Neurological manifestations in adults with phenylketonuria: new cases and review of the literature

  • Paul Jaulent
  • Sybil CharriereEmail author
  • François Feillet
  • Claire Douillard
  • Alain Fouilhoux
  • Stéphane Thobois
Original Communication



Phenylketonuria (PKU) is a rare autosomal recessive disease characterised by high plasma phenylalanine levels inducing, if untreated, serious neurological manifestations in children but also, rarely, in adults who stopped their diet. The objective of the study was to describe the neurological manifestations observed in adults with PKU.


We analysed cases reported in French reference centres for inborn errors of metabolism and cases already reported in the literature.


We report 8 new cases of neurological manifestations and 22 cases in the literature, which occurred in adult PKU patients, associated with chronic or rapid increase of phenylalanine levels, mostly when strict low-phenylalanine diet was stopped early in life. Neurological symptoms consisted in cerebellar ataxia, tremor, brisk reflexes, visual loss, sensory manifestations, and/or headaches. Visual loss was more frequent in the new cases (4/8) of the present series than in the literature (4/22). These neurological complications were associated with leucopathy on brain magnetic resonance imaging (27/29). The start of a low-phenylalanine diet improved or fully reversed neurological manifestations, even in patients with late diagnosis during adulthood.


Neurological manifestations can complicate PKU in adult patients with elevated phenylalanine levels, after long or short period of diet discontinuation. Neurologists should be aware of this diagnosis, and measure phenylalaninemia in case of neurological symptoms associated with non-specific leucopathy on brain MRI. PKU patients should be systematically encouraged to continue their diet and their medical follow-up to avoid neurological complications.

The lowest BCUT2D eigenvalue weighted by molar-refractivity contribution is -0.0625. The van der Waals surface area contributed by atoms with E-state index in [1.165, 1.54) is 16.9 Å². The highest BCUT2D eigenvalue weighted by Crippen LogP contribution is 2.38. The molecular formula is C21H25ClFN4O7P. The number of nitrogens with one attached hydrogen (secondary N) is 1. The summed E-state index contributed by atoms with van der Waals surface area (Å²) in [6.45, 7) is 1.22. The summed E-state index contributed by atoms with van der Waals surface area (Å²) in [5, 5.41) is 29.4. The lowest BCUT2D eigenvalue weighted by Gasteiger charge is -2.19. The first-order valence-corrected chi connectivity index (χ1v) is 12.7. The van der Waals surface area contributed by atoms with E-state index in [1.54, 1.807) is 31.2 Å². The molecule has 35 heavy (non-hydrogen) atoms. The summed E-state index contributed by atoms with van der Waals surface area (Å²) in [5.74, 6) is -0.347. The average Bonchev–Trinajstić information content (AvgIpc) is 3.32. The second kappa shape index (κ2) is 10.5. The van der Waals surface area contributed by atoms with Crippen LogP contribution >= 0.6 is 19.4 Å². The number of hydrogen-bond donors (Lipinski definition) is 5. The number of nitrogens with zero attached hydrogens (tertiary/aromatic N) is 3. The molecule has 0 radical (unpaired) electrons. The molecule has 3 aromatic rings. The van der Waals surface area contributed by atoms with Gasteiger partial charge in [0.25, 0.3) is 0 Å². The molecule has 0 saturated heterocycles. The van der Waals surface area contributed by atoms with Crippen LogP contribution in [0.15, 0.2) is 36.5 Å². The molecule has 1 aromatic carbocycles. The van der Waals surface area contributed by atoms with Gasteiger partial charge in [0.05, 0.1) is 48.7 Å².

Adult phenylketonuria Neurological symptoms Brain MRI Leucopathy 


Author contributions

All authors contributed to the study conception and design. Data collection was performed by PJ, SC, FF, and CD. Analyses of data were performed by PJ and SC. The first draft of the manuscript was written by PJ, SC, and TB, and all authors commented on previous versions of the manuscript. All authors read and approved the final manuscript.

Compliance with ethical standards

Conflicts of interest

The authors have no conflict of interest related to this article.


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Copyright information

© Springer-Verlag GmbH Germany, part of Springer Nature 2019

Authors and Affiliations

  1. 1.Hospices Civils de Lyon, Hôpital Neurologique Pierre Wertheimer, Neurologie CBron CedexFrance
  2. 2.Hospices Civils de Lyon, Hôpital Cardiovasculaire Louis Pradel, Fédération D’endocrinologie, Maladies métaboliques, diabète Et Nutrition, Groupement Hospitalier EstBron CedexFrance
  3. 3.INSERM U1060, Laboratoire Carmen, Université Lyon 1, INRA U1235, INSA de LyonVilleurbanneFrance
  4. 4.CENS, Centre de Recherche en Nutrition Humaine Rhône AlpesOullins CedexFrance
  5. 5.Université Lyon 1 Claude Bernard, Faculté de médecine Lyon ESTLyonFrance
  6. 6.Hospices Civils de Lyon, Centre de référence Des Maladies héréditaires du métabolisme de Lyon, Groupement Hospitalier EstBron CedexFrance
  7. 7.CHU de Nancy, Hôpitaux de Brabois, Centre de référence Des Maladies héréditaires du métabolisme de NancyVandoeuvre-les NancyFrance
  8. 8.Centre Hospitalier Régional Universitaire de Lille, Hopital Claude Huriez, Service D’Endocrinologie-Diabétologie-Métabolisme, Hopital HuriezLilleFrance
  9. 9.CNRS, Institut Des Sciences Cognitives Marc Jeannerod, UMR 5229BronFrance

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